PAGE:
Todd MacDonald and Libby Munro in Venus in Fur | Cremorne Theatre (Pic: Rob Maccoll)

I was going to suggest that you don’t try this at home but, on second thoughts, perhaps you should. You never know what miracles it may achieve in the bedroom.

Even the Queensland Theatre Company’s matinee audience, famous for their conservatism, roared with laughter and appreciation at this high-class piece of porn, which has enough layers and subtleties to satisfy the most discerning intellect. And black leather suspender belts will be walking off the shelves in Brisbane shops.

And high-class it is, in every respect. The cast, with Libby Munro as the aspiring actress Vanda and Todd MacDonald as Thomas, the equally aspiring writer-director, never put a foot wrong, and there’s a lot of foot-work one way and another, both with and without platform heels and thigh-high fuck-me patent leather boots.

Simone Romanuik’s set, a seedy basement room in New York, has nothing of the casting-couch scenario that seems imminent, as Vanda arrives late for an audition, inappropriately clad in the sexiest black leather I’ve seen in a while.  Thomas, already disillusioned about the quality of the actresses who have turned up during the day, is about to go home, but Vanda shrieks and begs like a Manhattan whore until he lets her read three pages of the script, which she pretends she knows nothing about.  All-in-all, she is the most unpromising candidate he could imagine, but slowly the rules of the game change and the plot becomes a power play between both of them.

In one sense, Thomas appear to be simply a wanna-be playwright, out of his depth in this complex world that Vanda creates, but as she twists and turns the 19th plot into a present day reality drama of sexual predation and he becomes her willing sex slave, we never know how much is real and how much is erotic fantasy — on the part of the playwright, the actors, or us.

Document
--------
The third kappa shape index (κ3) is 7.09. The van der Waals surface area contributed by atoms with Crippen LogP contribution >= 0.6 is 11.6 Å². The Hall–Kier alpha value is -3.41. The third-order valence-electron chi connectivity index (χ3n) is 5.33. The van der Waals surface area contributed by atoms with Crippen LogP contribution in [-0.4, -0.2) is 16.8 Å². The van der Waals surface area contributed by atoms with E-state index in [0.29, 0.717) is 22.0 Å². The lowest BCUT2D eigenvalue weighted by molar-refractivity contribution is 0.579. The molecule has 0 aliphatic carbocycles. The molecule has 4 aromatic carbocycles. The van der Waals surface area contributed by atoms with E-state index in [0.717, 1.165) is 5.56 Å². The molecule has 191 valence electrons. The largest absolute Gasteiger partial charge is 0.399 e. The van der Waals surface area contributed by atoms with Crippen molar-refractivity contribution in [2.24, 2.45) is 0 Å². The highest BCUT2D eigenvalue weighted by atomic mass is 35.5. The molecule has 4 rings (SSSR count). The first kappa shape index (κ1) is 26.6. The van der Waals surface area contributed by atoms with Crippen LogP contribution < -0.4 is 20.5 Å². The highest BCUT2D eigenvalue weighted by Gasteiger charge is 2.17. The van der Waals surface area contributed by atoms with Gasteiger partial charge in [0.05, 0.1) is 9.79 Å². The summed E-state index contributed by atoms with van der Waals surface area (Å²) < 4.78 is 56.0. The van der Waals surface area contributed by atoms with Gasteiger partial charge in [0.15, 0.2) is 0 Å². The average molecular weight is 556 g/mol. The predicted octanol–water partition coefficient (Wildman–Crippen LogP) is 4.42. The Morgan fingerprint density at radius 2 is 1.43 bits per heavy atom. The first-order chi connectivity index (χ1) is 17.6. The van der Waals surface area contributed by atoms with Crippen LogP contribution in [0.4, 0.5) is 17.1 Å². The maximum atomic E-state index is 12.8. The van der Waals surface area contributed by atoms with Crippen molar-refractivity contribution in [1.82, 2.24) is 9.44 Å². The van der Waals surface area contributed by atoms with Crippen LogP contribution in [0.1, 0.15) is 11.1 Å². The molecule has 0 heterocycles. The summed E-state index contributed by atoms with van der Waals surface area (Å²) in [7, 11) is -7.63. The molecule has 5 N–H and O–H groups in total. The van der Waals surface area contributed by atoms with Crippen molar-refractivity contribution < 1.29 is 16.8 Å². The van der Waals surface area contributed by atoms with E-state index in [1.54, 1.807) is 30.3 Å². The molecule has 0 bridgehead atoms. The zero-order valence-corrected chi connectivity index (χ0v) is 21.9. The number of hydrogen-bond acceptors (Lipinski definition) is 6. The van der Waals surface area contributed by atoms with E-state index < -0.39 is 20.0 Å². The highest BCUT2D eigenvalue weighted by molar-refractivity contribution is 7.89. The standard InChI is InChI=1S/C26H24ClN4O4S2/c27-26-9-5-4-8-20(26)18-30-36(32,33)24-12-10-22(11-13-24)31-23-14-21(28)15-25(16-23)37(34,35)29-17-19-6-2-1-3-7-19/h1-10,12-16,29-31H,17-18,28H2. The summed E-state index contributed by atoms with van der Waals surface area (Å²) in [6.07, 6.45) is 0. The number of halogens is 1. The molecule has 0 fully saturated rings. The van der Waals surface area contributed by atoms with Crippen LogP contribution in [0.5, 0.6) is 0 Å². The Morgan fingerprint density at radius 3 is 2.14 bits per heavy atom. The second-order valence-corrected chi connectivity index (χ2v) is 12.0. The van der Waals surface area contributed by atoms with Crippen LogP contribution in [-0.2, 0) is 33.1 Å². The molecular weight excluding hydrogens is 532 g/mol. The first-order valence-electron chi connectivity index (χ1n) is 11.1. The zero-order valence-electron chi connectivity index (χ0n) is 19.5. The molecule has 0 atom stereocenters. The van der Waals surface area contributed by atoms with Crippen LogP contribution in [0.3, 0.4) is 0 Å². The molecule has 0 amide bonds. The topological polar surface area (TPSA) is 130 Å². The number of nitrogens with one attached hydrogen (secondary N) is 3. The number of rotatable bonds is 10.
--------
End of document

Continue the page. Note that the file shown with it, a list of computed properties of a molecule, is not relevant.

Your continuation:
And that’s the trick if this very cunning play, that it leads us unknowingly into becoming part of the psycho-sexual drama that’s going on, and we are left as confused — and unsatisfied — as in a dream. The time shifts from the 19th century setting of Sacher-Masoch’s actual play of the same title, to its 21st century re-working by this imaginary playwright Thomas, to our perception of it in the here-and-now, are intellectually demanding, but make the play much more than just SM porn.

That’s why it works so well, because you can try to follow the intellectual challenges that the script offers, admiring David Ives’ dramatic craftsmanship, or submit to its sheer eroticism and get a sexual thrill out of it yourself.

A very challenging play, with assured performances subtly directed by Andrea Moor and, best of all, only 90 minutes long, so that it avoids the risk of becoming boring or over-confusing.

The details: Venus In Fur plays the Cremorne Theatre, QPAC until July 27. Tickets on the venue website.